The nearly full moon shines bright in the dark early morning sky as my friend and I pound our feet on the broken pavement.
We jog past the mosque and nod to the men with round hats on Asian heads, walking with prayer rugs tucked under their arms. They are on the way home from early morning prayers spoken in Arabic.
And we are on our way to losing the weight.
Not the physical weight, though we both try to keep our mommy bodies in shape during our jogs through this Indonesian neighborhood. No, we work hard today and many days at shedding the weight we women like to carry in our souls. The weight of comparison. The burden of envy. The baggage of insecurity.
My friend is amazing—beautiful both inside and out, insightful writer, great mom, caring wife, friend who goes the extra mile—in this case, literally. I could easily chase after her accomplishments, sweating and panting and never catching up to who she is. But no, I refuse to turn her into competition, into a time to beat. And she has promised to do the same for me.
Sometimes my friends allow me to see myself through their eyes. I see hints of insecurity as they compare their time spent to my ministry invested, their talents to my gifts, their lives to my choices.
They don’t understand that I serve from a broken place—one that changed every three years or two years or six months when I was a kid. I can enter into other cultures because I have spent my whole life moving into other people’s worlds, hoping they’d let me in.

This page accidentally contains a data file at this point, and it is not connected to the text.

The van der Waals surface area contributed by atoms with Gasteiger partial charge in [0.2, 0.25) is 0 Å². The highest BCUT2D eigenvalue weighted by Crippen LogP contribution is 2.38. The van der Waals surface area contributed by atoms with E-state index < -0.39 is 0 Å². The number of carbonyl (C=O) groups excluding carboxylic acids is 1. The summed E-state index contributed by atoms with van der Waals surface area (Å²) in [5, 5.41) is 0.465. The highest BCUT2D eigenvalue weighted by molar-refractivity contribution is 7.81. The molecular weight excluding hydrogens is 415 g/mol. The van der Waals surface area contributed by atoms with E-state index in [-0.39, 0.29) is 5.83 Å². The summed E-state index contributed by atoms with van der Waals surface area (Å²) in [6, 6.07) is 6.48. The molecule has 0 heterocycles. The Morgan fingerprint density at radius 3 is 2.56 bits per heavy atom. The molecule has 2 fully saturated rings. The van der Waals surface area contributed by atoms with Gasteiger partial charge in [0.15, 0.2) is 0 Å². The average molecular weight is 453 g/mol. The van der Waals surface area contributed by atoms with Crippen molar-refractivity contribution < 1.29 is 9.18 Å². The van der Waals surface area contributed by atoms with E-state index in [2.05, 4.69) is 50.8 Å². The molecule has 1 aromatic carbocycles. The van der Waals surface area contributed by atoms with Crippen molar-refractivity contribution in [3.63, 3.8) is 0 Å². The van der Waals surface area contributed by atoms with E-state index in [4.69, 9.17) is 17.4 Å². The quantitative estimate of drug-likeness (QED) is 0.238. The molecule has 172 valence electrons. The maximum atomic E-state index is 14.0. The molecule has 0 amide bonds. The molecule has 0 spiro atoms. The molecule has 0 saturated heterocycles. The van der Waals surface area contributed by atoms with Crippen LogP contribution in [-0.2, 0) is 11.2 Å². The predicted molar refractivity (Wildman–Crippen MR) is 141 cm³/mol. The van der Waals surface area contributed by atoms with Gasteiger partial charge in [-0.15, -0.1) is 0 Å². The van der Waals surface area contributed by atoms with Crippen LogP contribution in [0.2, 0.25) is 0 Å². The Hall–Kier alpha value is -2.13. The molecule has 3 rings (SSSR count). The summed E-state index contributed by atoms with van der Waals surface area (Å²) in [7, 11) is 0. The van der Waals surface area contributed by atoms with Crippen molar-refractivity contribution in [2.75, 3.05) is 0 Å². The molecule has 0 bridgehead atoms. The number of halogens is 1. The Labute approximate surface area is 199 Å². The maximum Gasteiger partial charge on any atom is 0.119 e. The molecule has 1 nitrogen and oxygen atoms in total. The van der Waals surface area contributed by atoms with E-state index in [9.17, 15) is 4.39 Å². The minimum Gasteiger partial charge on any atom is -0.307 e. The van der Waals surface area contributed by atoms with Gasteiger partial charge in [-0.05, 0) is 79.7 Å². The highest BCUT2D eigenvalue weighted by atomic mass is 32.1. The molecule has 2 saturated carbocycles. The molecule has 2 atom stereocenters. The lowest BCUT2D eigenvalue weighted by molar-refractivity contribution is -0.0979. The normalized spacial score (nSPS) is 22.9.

They see my friendships with head-covered women and envy the ability to reach out, having no idea that I can’t say no to someone who reaches out to me. Because I spent my life as a Nobody moving around hoping somebody would be my friend.
I give and serve and make friends, fearing rejection, but afraid to settle for the alternative—isolation. And so I run head first into opportunities, sometimes tripping on my own feet in the process.
And though it rarely happens, sometimes friends envy the way I use words, having no idea that I type with fear of saying it wrong. That I wonder if anyone will ever read my thoughts. That I worry they will read them, and judge the heart exposed in letters.
And honestly, even with promises I’ve made and friends I love, I oftentimes enter a race I don’t really want to run—one I must lose. I see my own friends and wish I was as creative or as patient or as musical or as smart or as beautiful as they are.
I withhold applause, afraid to see them win, thinking their victory is my loss. But it’s just not true.
We talk between the breaths—my running partner and I. We reach the intersection and choose to turn the corner, side by side. We are losing, and we both win.
photo credit, jayneandd